A massive sea wall built around Swansea Bay, near the South Wales coast, could harness the power of sea tides to provide power to over 100,000 homes. A few weeks ago an environmental assessment of the £650 million ($1.6 billion) project was completed with full public support putting it on track for a completion date sometime in 2017. The 10 kilometer (6.2 mile) long sea wall is designed to be the world’s first tidal lagoon that will completely surround the Swansea Bay with a horseshoe shaped barrier. The colossal coastal structure will capture 11km2 of water as the seas rise and fall to generate 14 gigawatts of electricity and produce 25 terawatt hours of energy each year.
Technically speaking, the idea of harnessing sea tides for their energy actually dates back to 7th century Europe. The tidal wall can capture energy by placing a tide pool inside of the sea wall and separating it with sluice gates as well as an energy-generating turbine. When the seawall opens up during high tide, water will pass through the open sluice gate and turn the turbine as water fills the tide pool. Meanwhile, at low tide the sea wall will open again to release water back into the sea to generate even more electricity.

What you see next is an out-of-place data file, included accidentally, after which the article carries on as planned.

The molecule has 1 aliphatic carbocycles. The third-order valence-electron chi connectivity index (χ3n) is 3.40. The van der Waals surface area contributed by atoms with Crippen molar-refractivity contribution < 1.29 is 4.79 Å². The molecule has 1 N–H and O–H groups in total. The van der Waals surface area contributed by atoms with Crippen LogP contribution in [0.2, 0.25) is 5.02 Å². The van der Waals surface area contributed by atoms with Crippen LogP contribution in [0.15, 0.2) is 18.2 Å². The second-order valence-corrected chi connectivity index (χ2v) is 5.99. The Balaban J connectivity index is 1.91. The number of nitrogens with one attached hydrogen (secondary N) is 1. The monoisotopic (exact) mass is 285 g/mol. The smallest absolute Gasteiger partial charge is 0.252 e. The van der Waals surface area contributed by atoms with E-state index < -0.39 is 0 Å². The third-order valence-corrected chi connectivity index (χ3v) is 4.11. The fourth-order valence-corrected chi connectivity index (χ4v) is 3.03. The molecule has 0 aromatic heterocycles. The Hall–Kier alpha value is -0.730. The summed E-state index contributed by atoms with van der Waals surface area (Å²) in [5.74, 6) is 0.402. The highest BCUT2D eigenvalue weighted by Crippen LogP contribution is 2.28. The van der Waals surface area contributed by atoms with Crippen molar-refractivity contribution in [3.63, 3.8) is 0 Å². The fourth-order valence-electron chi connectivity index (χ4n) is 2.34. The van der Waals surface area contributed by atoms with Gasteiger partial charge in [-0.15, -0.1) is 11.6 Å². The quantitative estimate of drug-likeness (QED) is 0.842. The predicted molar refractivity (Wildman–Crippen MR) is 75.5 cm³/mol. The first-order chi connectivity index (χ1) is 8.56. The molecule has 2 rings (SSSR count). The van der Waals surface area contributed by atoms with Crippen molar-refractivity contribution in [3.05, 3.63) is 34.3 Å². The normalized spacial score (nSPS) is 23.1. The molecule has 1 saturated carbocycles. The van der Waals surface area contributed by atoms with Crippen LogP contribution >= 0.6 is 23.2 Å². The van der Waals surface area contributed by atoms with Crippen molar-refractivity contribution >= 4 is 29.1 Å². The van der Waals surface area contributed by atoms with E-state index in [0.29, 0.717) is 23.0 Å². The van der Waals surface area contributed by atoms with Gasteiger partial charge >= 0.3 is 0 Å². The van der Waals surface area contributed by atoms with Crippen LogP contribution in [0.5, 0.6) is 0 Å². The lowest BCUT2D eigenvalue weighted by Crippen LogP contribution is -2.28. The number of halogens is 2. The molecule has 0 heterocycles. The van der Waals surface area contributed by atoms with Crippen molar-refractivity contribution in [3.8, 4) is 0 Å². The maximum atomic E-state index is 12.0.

According to project engineers, the Swansea Bay tidal lagoon will be able to generate energy from the sea’s tides at least four times a day. In the future, lagoons could even be divided into separate pools to generate power on demand, much like pumped storage hydro plants do today. Of course, the best part of using the water to generate electricity is it does not produce any carbon emissions whatsoever.
That said the tidal lagoon won’t be without its trade offs. For one thing, having a sea wall wrap around the coast will have a huge impact on the natural landscape. Building a sea wall will destroy part of the seabed, while cutting off the area from the natural sea could cause a loss of the estuary’s intertidal habitat and lead to significant declines in 13 bird species.
Images © Tidal Lagoon Swansea Bay